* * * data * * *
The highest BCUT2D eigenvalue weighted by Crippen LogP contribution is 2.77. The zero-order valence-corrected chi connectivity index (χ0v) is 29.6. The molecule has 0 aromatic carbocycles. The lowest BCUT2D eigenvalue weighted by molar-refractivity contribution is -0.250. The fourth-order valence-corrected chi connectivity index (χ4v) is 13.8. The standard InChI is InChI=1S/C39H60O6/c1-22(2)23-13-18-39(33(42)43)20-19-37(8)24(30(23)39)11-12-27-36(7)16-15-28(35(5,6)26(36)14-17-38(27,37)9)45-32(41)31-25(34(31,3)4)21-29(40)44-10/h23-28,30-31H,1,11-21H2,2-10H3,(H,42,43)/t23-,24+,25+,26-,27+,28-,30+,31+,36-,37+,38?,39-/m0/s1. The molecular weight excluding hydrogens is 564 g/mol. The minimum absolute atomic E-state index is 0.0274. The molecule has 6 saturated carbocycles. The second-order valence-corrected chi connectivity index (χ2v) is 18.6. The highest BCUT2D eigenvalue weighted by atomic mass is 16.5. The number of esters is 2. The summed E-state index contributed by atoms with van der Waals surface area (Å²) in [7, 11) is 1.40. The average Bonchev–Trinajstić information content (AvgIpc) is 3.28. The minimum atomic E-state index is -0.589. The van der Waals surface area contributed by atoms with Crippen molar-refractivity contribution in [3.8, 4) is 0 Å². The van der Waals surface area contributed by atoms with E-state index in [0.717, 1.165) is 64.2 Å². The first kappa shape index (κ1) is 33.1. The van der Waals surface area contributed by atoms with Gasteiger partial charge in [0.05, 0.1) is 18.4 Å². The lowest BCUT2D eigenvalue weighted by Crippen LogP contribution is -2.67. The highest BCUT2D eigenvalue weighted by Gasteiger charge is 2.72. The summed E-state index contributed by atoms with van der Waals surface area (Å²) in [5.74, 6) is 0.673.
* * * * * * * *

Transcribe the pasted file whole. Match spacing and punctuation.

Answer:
The highest BCUT2D eigenvalue weighted by Crippen LogP contribution is 2.77. The zero-order valence-corrected chi connectivity index (χ0v) is 29.6. The molecule has 0 aromatic carbocycles. The lowest BCUT2D eigenvalue weighted by molar-refractivity contribution is -0.250. The fourth-order valence-corrected chi connectivity index (χ4v) is 13.8. The standard InChI is InChI=1S/C39H60O6/c1-22(2)23-13-18-39(33(42)43)20-19-37(8)24(30(23)39)11-12-27-36(7)16-15-28(35(5,6)26(36)14-17-38(27,37)9)45-32(41)31-25(34(31,3)4)21-29(40)44-10/h23-28,30-31H,1,11-21H2,2-10H3,(H,42,43)/t23-,24+,25+,26-,27+,28-,30+,31+,36-,37+,38?,39-/m0/s1. The molecular weight excluding hydrogens is 564 g/mol. The minimum absolute atomic E-state index is 0.0274. The molecule has 6 saturated carbocycles. The second-order valence-corrected chi connectivity index (χ2v) is 18.6. The highest BCUT2D eigenvalue weighted by atomic mass is 16.5. The number of esters is 2. The summed E-state index contributed by atoms with van der Waals surface area (Å²) in [7, 11) is 1.40. The average Bonchev–Trinajstić information content (AvgIpc) is 3.28. The minimum atomic E-state index is -0.589. The van der Waals surface area contributed by atoms with Crippen molar-refractivity contribution in [3.8, 4) is 0 Å². The van der Waals surface area contributed by atoms with E-state index in [0.717, 1.165) is 64.2 Å². The first kappa shape index (κ1) is 33.1. The van der Waals surface area contributed by atoms with Gasteiger partial charge in [0.05, 0.1) is 18.4 Å². The lowest BCUT2D eigenvalue weighted by Crippen LogP contribution is -2.67. The highest BCUT2D eigenvalue weighted by Gasteiger charge is 2.72. The summed E-state index contributed by atoms with van der Waals surface area (Å²) in [5.74, 6) is 0.673.